[1] W(edsted)TS, 9-10. Citation of manuscript material is based on the author's own organizational system.

[2] WTS, 22. Cf. Terence, Andria 1.1.48.

[3] Preliminary investigation, organization, and transcription of the Wedsted manuscripts were undertaken by the author in 1995.

[4] Bethlehem Diary of 1757 (vol. 17, Personalia no. 4, 127). However, the date is given as April 18 in the BD of 1753 (vol. 12, Catalogue of Passengers, Sept. 14, 1753, 46-47).

[5] WTS, 9: in minimo quodam viculo ; 11: pauperrimis parentibus.

[6] WTS, 14-15: stipe scholastica ... adjutus fuit.

[7] For example, Wedsted reworks Horace, Carmina. 1.34 into elegiac couplets (WLS, 29-30) and retells Phaedrus, Fabulae 3.8 in prose (WLS, 48-49).

[8] WLS, 54-55. The material is here reworked into Sapphic stanzas.

[9] See Jörn Reichel, Dichtungstheorie und Sprache bei Zinzendorf: Der 12. Anhang zum Herrnhuter Gesangbuch. (Bad Homberg: Geheln, 1969), 14.

[10] For a comprehensive treatment of Zinzendorf's theories see Craig D. Atwood, Blood, Sex, and Death: Life and Liturgy in Zinzendorf's Bethlehem. (Ph. D. Diss. Princeton Theological Seminary: 1995).

[11] Listed as such (no. 6) among the passengers in a letter dated June 14, 1753 in the Single Brethren's Diary 1746-64.

[12] The work has been transliterated and translated into English prose with a commentary by Dennis Glew of Moravian College. See Unitas Fratrum: Zeitschrift für Geschichte und Gegenwartsfragen der Brüdergemein 10 (1981): 86-96. While the article is somewhat useful for background information and for a general overview of the poem, there remain serious problems in Glew's translation and interpretation. For example, the verb sequetur (l. 2) is future indicative and not, as Glew's rendering ("and may ... follow") suggests, present subjunctive. Caveat lector.

[13] W38. A final copy appears among the Beilage to the BD of November, 1755 (vol. 15, Personalia 119-121).

[14] W37. A copy of same is included among the Beilage to the BD of December, 1755 (vol. 15, no. 12, 113-114).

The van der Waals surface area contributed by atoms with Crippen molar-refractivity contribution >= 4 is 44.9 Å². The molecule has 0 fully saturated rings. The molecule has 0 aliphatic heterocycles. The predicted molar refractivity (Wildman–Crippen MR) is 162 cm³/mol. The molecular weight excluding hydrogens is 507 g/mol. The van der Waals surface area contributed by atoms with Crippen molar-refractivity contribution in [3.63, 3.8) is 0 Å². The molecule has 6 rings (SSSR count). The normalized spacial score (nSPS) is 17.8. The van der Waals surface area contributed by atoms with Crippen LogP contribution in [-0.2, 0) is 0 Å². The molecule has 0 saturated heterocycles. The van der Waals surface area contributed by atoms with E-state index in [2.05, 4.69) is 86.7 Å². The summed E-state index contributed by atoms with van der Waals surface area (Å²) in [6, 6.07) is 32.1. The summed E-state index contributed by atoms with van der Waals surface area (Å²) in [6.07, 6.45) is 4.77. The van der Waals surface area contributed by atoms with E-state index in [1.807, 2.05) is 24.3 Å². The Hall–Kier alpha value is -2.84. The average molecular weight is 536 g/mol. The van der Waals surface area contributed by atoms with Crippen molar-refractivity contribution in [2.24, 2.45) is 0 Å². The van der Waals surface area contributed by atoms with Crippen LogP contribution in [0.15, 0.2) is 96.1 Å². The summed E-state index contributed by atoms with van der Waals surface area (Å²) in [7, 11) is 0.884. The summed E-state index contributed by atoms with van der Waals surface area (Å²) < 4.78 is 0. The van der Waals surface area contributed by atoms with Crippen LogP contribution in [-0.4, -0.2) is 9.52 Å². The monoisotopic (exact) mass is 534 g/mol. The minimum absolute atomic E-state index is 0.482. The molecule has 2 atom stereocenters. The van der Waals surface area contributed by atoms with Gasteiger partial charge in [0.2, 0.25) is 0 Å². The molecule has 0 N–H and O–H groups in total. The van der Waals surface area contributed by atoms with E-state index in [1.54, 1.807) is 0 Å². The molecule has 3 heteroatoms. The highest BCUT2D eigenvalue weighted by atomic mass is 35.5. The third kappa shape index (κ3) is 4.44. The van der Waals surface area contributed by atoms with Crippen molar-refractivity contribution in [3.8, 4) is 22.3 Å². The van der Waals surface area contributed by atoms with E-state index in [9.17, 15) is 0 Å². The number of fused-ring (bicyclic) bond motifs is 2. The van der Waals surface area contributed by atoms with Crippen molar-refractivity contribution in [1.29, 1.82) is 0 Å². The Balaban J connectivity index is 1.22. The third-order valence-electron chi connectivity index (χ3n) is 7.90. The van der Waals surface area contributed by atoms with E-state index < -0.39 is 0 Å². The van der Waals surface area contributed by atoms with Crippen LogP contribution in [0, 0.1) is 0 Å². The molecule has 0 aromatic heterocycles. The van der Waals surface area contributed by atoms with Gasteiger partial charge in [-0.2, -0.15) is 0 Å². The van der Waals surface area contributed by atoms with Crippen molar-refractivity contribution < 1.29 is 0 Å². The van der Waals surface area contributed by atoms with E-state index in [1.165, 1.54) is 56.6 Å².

[15] BD 1757 (vol. 17, Personalia no. 4, 128).

[16] W34, W35.

[17] OP1 is an elegiac poem written by a certain Zygius; OP2 is a rhyming piece by Jonathan Briant. Both poems were composed at Barby, and both exhibit the highly emotive religious expressions common to contemporary Moravian Pietism. An additional poem to Wedsted by "L." appears among others (in German) in the Single Brethren's Diary 1746-64.

[18] That of Bishop Spangenberg is particularly difficult, for instance.

[19] This is the case with W10, a birthday poem to Tycho Brandt written in elegiac couplets and dated February 22, 1753. W26 consists of four lines of introductory verse preceding a German poem of sixteen lines and dated to March 12, 1751 at Barby; the addressee is unknown. A similar four line introductory Latin elegiac piece (W27) precedes another German poem, addressed perhaps to Otto Krogstrup and dated March 20, 1755.

[20] Inquiries directed to appropriate European archives such as Herrnhut have so far produced no evidence for such individualized poems, however.

[21] For Zinzendorf, for example, W12 is a birthday poem composed in elegiac couplets and penned in Chelsea, England on May 27, 1753, just prior to Wedsted's departure for America; two other birthday poems (W32, W33) date from May of 1755 and 1756, respectively. W1 is a brief, expressive poem in the pietistic style from September, 1755. W28 expresses thanks to Zinzendorf from the graduates of the Barby seminary, and W14 celebrates Wedsted's arrival in Bethlehem in Sapphic stanzas. One of Wedsted's last Latin pieces (February 24, 1757) is likewise addressed to Zinzendorf.

[22] For Spangenberg, W29 is written from the missionary outpost of Gnadenhütten in July of 1754, and W13 is a birthday poem to the bishop, dated November 24, 1755.

[23] These include Jacob Friis, Georg Fabricius, and Otto Krogstrup. See BD September, 1753 (vol. 12, Catalogue of Passengers for Sept 14, 1753, 46-7).

[24] W3, dated March 14, 1749.

[25] W17

[26] Catullus, Carmen 85; W36, dated August 11, 1752 and addressed to a "Wollinus."

[27] See Gary R. Sattler, Nobler than Angels, Lower than a Worm. (Lanham, MD: University Press of America, 1989), 93: "It is virtually impossible to understand the Pietist view of the person without understanding the concept of affliction."

[28] Dated September 15, 1755.

[29] On Zinzendorf's theories See, for example

[30] WLS, 35-6.

[31] For Jehova Optimus Maximus

[32] One prominent example of such resonances is the frequent appearance of the phrase terque quaterque, a phrase from Vergil's Aeneid 1.94 as at W40, 44 (above).



Autor (author): John M. McMahon
Dokument erstellt (document created): 2002-08-13
Dokument geändert (last update): 2002-08-19
WWW-Redaktion (conversion into HTML): Manuela Kahle & Stephan Halder
Schlussredaktion (final editing): Heinrich C. Kuhn